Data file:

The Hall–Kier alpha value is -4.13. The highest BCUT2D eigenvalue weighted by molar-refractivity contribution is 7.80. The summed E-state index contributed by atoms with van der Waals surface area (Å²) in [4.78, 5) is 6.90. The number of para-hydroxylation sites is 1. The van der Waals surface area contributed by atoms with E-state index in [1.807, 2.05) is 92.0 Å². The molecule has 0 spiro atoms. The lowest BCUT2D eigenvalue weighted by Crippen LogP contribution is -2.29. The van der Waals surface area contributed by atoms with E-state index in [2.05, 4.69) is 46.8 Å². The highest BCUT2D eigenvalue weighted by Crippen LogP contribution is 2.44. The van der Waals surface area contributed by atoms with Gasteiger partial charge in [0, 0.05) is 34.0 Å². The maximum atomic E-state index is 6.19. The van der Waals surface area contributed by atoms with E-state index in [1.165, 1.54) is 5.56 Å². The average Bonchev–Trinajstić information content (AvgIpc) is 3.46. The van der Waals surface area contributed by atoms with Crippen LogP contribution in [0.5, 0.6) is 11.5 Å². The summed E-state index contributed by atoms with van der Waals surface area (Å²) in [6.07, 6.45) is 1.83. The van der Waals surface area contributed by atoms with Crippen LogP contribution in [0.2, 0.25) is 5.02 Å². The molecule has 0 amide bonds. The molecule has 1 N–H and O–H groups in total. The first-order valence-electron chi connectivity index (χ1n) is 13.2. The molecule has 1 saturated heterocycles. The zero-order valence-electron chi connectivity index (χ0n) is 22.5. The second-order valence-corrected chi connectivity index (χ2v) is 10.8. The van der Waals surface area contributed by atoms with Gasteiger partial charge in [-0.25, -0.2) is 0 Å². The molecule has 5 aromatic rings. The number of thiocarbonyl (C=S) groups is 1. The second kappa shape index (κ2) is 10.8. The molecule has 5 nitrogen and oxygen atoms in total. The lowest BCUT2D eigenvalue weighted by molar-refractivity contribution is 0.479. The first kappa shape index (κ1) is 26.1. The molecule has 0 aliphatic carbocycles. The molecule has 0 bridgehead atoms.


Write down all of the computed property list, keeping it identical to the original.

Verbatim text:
The Hall–Kier alpha value is -4.13. The highest BCUT2D eigenvalue weighted by molar-refractivity contribution is 7.80. The summed E-state index contributed by atoms with van der Waals surface area (Å²) in [4.78, 5) is 6.90. The number of para-hydroxylation sites is 1. The van der Waals surface area contributed by atoms with E-state index in [1.807, 2.05) is 92.0 Å². The molecule has 0 spiro atoms. The lowest BCUT2D eigenvalue weighted by Crippen LogP contribution is -2.29. The van der Waals surface area contributed by atoms with E-state index in [2.05, 4.69) is 46.8 Å². The highest BCUT2D eigenvalue weighted by Crippen LogP contribution is 2.44. The van der Waals surface area contributed by atoms with Gasteiger partial charge in [0, 0.05) is 34.0 Å². The maximum atomic E-state index is 6.19. The van der Waals surface area contributed by atoms with E-state index in [1.165, 1.54) is 5.56 Å². The average Bonchev–Trinajstić information content (AvgIpc) is 3.46. The van der Waals surface area contributed by atoms with Crippen LogP contribution in [0.5, 0.6) is 11.5 Å². The summed E-state index contributed by atoms with van der Waals surface area (Å²) in [6.07, 6.45) is 1.83. The van der Waals surface area contributed by atoms with Crippen LogP contribution in [0.2, 0.25) is 5.02 Å². The molecule has 0 amide bonds. The molecule has 1 N–H and O–H groups in total. The first-order valence-electron chi connectivity index (χ1n) is 13.2. The molecule has 1 saturated heterocycles. The zero-order valence-electron chi connectivity index (χ0n) is 22.5. The second-order valence-corrected chi connectivity index (χ2v) is 10.8. The van der Waals surface area contributed by atoms with Gasteiger partial charge in [-0.25, -0.2) is 0 Å². The molecule has 5 aromatic rings. The number of thiocarbonyl (C=S) groups is 1. The second kappa shape index (κ2) is 10.8. The molecule has 5 nitrogen and oxygen atoms in total. The lowest BCUT2D eigenvalue weighted by molar-refractivity contribution is 0.479. The first kappa shape index (κ1) is 26.1. The molecule has 0 aliphatic carbocycles. The molecule has 0 bridgehead atoms.